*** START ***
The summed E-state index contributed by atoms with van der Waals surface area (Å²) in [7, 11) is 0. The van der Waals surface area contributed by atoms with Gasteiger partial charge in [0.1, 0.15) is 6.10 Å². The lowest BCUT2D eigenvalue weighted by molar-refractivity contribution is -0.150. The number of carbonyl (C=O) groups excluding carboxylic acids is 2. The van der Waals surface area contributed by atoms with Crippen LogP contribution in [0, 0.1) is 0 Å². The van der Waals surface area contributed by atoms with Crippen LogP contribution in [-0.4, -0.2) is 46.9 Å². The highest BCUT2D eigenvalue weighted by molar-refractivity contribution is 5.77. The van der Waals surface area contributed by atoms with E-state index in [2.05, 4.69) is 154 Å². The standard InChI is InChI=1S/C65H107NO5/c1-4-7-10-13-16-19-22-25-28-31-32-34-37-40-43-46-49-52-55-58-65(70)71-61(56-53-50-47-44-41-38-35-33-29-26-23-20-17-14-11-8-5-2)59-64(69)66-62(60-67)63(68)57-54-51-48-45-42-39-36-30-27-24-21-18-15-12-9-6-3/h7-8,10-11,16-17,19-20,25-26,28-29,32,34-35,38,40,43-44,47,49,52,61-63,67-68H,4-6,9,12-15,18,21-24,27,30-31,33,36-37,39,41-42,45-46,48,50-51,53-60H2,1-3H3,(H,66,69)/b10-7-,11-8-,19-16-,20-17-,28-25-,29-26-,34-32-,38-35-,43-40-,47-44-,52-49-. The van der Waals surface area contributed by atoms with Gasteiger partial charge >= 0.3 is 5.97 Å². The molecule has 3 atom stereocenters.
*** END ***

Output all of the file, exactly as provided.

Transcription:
The summed E-state index contributed by atoms with van der Waals surface area (Å²) in [7, 11) is 0. The van der Waals surface area contributed by atoms with Gasteiger partial charge in [0.1, 0.15) is 6.10 Å². The lowest BCUT2D eigenvalue weighted by molar-refractivity contribution is -0.150. The number of carbonyl (C=O) groups excluding carboxylic acids is 2. The van der Waals surface area contributed by atoms with Crippen LogP contribution in [0, 0.1) is 0 Å². The van der Waals surface area contributed by atoms with Crippen LogP contribution in [-0.4, -0.2) is 46.9 Å². The highest BCUT2D eigenvalue weighted by molar-refractivity contribution is 5.77. The van der Waals surface area contributed by atoms with E-state index in [2.05, 4.69) is 154 Å². The standard InChI is InChI=1S/C65H107NO5/c1-4-7-10-13-16-19-22-25-28-31-32-34-37-40-43-46-49-52-55-58-65(70)71-61(56-53-50-47-44-41-38-35-33-29-26-23-20-17-14-11-8-5-2)59-64(69)66-62(60-67)63(68)57-54-51-48-45-42-39-36-30-27-24-21-18-15-12-9-6-3/h7-8,10-11,16-17,19-20,25-26,28-29,32,34-35,38,40,43-44,47,49,52,61-63,67-68H,4-6,9,12-15,18,21-24,27,30-31,33,36-37,39,41-42,45-46,48,50-51,53-60H2,1-3H3,(H,66,69)/b10-7-,11-8-,19-16-,20-17-,28-25-,29-26-,34-32-,38-35-,43-40-,47-44-,52-49-. The van der Waals surface area contributed by atoms with Gasteiger partial charge >= 0.3 is 5.97 Å². The molecule has 3 atom stereocenters.